Hairbrained Lighting Idea


Our big hallway has a night light plugged into the outlet. While thinking about the situation, I decided it might be neat to have a permanently installed light. It seems that the type of light I would use is called a step light. Here is one that caught my attention:
http://www.arcadianlighting.com/nsi-162.html
It would be easy to mount in an old work box on the opposite side of the stud that the outlet is mounted to. However, unless I run a new wall switch, there would be no way to turn it off and on. Maybe there is one of these with a light sensor on it, like a night light has. I'm still looking.
The night light is very handle to be able to see while walking down the hallway in the middle of the night without having to turn on the hall light that would shine into the adjoining bedrooms. Has anyone installed such a contraption? Are there any code issues?
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Our big hallway has a night light plugged into the outlet. While thinking about the situation, I decided it might be neat to have a permanently installed light. It seems that the type of light I would use is called a step light. Here is one that caught my attention:
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Pass & Seymour/LeGrand has had combo nightlight/receptacles/GFI's for a few years now. I've been using them in hallways starting in 2006 IIRC when there was a rumor (?) that they would be code required in some communities. Download the catalog pdf at www.passandseymour.com/ for part numbers to take to your electrical distributor. Some box stores may have these, so it's worth checking. Menards carries P&S for example.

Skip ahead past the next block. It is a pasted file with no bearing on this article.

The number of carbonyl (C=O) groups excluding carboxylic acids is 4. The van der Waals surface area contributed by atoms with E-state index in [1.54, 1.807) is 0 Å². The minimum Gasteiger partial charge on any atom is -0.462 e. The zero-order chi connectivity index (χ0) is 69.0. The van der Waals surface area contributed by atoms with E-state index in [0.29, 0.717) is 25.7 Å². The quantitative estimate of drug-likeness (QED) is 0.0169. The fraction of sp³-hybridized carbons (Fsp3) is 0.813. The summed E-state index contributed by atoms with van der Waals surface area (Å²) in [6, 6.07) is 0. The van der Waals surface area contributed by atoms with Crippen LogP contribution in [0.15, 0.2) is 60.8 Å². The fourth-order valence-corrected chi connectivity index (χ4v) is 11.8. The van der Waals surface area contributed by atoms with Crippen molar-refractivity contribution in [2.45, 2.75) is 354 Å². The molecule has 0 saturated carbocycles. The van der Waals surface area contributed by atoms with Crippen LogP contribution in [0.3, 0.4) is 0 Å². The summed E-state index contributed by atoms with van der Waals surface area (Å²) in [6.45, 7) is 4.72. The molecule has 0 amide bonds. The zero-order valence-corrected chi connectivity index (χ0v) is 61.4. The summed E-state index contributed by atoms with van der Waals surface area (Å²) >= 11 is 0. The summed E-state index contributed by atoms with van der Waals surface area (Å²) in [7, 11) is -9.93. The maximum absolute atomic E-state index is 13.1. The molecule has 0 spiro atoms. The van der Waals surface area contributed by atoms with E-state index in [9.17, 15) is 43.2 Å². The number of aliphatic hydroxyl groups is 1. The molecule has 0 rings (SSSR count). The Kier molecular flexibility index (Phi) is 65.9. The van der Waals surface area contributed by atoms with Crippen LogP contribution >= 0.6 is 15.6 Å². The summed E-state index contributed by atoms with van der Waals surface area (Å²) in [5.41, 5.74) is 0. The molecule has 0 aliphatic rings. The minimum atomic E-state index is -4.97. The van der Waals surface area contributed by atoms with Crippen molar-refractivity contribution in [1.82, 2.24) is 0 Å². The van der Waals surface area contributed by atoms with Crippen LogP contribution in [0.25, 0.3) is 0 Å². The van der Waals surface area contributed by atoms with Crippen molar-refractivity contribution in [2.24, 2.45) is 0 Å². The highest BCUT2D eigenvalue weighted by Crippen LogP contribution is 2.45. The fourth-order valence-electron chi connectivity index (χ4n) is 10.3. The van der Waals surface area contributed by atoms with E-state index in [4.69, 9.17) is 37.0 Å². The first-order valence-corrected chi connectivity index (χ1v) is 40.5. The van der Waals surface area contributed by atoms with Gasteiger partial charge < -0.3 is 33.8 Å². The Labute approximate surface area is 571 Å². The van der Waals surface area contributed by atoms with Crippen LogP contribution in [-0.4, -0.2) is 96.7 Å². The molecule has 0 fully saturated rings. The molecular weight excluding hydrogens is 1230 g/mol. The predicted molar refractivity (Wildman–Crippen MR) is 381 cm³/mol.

Joe
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This might work better:
--
Christopher A. Young
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Yes, it would... Thanks for the idea. My wife's parents recently moved in with us (because they're elderly and infirm), and I think this would be quite helpful to them.

I like that. Thank you again for calling it to my attention.

Who cares about turning it on and off? It's only 7 watts. Leaving it on continuously consumes about 3kwh per month more than switching it on and off, or somewhere in the neighborhood of a penny a day. So what?
Keep looking, and maybe you can find one with an LED lamp that consumes only 1/2 watt.

No, but I think I soon will.

There is one possible Code issue. Hallways ten feet or more in length are required to have at least one receptacle[*] -- so if you install this to replace the only receptacle in a ten-foot hallway, that's a violation.
[* -- 2008 NEC, Article 210.52(H)]
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On 1/22/2010 10:42 AM, Doug Miller wrote:

I may have answered my own question.
http://tinyurl.com/ydlegtw
Let me know how yours goes, Doug. It does seem like a neat idea.
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-snip-

I like it-- but wonder why they used ultra reliable LEDs that only consume 3/4of a watt per hour, then add a relatively expensive, trouble-prone [in my experience, anyway] photocell.
"American Lighting hooded recessed night lite, includes three .25-Watt white LED's with 60,000 hour lamp life, includes 1 120-Volt receptacle, fits a standard single gang Junction Box, #RNLS-4 photocell controlled recessed night lights automatically turn on at dusk and off at dawn, "